These are the things which make a huge difference in the long run as seniors strive to eliminate all the pitfalls we as juniors could fall into by sharing their experiences and also by providing us with the necessary know-how to tackle different problems.
This kind of relation is weak, if not totally absent in most of the other law schools. The students are much more individualistic in nature and hence the overall culture of the college remains to be estranged unlike NLUs where the sense of unity is heightened and seniors are always willing to help. This results in a very conducive environment to learn and grow at a very fast pace.
ii. Residential Colleges
Residential colleges have many advantages and all NLUs have mandated hostel stay. This is one of the best things that could happen to a student. Every student has the access to the library and study rooms for a minimum of 8 hours more than students at other colleges. Not to forget, nearly 24/7 access to seniors who are there in the campus as mentors and are more than happy to help the juniors in any way possible. The night before my first exam in law school, I was very nervous and one of the seniors sat for an hour clearing my doubts and guiding me on the ways to write a law paper and this was a few hours before his exam too.
The residential campus also allows for long, continuous and united hours of preparation for competitions like moots, ADR and debates that would not be possible if it were not for such culture.
C. Extensive focus on Committees
NLUs generally have more than 25 committees which include centers for research, organising bodies like mooting, ADR and debating societies and even cultural and sports committees. This creates a very wholesome environment in the college which allows overall growth in a law student as it does not restrict one to merely academics.
The centers for research in these colleges take up wide-spread research projects which in some cases could even act as a secondary resource for legal practitioners. Other than the educational benefits, working in such committees also gives the students, the experience of a professional work-environment at a very early stage in their career.
The committees for recreational activities also work passionately to arrange for entertaining events and competitions during festivals and few weekends keeping the students engaged, thereby making them comfortable with the college.
D. Ample Exposure to Legal Luminaries
This is something that students from NLUs would certainly boast about as the kind of exposure they receive is rare or even unheard of in many law colleges. The Chancellor of an NLU is the Chief Justice of the state High Court and the Advocate General of the State is more often than not closely associated to the college. In addition to this, the annual convocation hosts many of the esteemed Justices from the Supreme Court.
NLUs also organise a lot of events and conferences, inviting distinguished legal practitioners, which gives immense opportunity to the students for interacting with them and gaining practical insights into the legal career.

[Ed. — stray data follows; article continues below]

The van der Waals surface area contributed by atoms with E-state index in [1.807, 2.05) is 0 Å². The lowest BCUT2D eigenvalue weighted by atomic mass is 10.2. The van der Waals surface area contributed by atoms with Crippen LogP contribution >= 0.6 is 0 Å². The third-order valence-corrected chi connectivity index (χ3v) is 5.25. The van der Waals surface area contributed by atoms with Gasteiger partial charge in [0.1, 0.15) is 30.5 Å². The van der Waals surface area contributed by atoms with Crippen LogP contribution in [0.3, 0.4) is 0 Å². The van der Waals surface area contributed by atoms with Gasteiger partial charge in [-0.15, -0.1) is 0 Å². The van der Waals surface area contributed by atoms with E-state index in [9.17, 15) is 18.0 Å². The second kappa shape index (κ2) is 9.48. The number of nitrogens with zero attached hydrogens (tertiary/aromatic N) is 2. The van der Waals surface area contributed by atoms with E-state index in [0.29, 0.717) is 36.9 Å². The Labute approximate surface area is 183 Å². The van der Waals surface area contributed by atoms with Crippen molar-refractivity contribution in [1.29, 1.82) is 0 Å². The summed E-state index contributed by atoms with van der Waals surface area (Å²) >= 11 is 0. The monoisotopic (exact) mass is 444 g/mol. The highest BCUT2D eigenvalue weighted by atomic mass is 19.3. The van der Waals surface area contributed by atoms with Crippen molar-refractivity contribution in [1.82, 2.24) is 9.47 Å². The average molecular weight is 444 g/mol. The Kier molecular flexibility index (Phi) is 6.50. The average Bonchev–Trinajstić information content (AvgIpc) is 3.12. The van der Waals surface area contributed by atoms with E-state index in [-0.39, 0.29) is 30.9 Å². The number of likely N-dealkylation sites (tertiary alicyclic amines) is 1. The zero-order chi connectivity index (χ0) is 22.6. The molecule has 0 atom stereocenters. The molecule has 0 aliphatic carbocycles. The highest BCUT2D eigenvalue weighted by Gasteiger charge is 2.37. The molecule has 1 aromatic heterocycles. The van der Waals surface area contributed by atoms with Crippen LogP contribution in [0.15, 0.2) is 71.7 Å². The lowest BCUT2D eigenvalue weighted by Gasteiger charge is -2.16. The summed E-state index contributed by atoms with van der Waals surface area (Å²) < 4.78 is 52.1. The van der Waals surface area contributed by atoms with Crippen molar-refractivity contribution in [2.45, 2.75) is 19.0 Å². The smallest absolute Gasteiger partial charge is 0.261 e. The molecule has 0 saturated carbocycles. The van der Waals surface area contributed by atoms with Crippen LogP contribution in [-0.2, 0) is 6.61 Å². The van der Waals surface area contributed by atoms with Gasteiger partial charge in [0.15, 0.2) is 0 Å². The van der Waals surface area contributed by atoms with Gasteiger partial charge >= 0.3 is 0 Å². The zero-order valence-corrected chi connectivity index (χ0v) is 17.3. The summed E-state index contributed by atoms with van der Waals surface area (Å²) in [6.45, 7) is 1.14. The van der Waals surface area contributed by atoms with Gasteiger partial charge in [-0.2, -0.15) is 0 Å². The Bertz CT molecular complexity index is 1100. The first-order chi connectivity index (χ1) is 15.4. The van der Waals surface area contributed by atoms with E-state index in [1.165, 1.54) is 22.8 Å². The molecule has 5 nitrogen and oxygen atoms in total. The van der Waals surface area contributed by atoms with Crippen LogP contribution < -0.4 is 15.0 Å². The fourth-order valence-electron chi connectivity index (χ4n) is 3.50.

As mentioned above, such exposure is a rarity in other colleges, which results in the students missing out on valuable interactions and learning experiences.
E. Superior Infrastructure
Most NLUs have sprawling campuses with auditoriums, halls, cafeterias or canteens, even a well-equipped sports complex. Apart from this, one of the most important assets of a law college is its library. Despite online databases, a library remains to be for a law student what a lab is to a chemist. It is the source of important legal material like books, bare acts and journals for the students and almost all NLUs possess a vast collection of such material in their enormous libraries. These libraries are usually open for long durations which give the students ample time to utilise such facilities.
Most careers in law are largely based on practical work experience as opposed to theoretical knowledge. Law colleges have very little or nothing to offer in terms of such practical experiences. In fact, most law colleges only focus on academics and a few extra-curricular activities. The only means of attaining such practical experience is by focusing on relevant internships.
NLUs are the ones to start the practice of legal internships which gives the students first-hand experiences in the legal field even before graduating. Almost all NLUs give a period of two months to its students for interning. This gives the students exposure to many different fields, which helps them in deciding the field they are most suited for. Such a decision also helps them to hone their skills in that particular field gaining experience and valuable insights at a very young age.
The students start asking one another regarding their choice of internship during the start of the semester itself and many apply for these internships 6-10 months before their internship leave. This kind of attention to internships definitely helps the student to grow as a lawyer, build their network and also increase their future prospects in the industry.
It is evident that NLUs certainly have an edge over Non-NLUs and they have shown immense potential and growth in a very short span of time. Also, the rate of growth in these NLUs is not stagnant unlike many prestigious Non-NLUs which means the future of legal education would soon be comparable to international standards.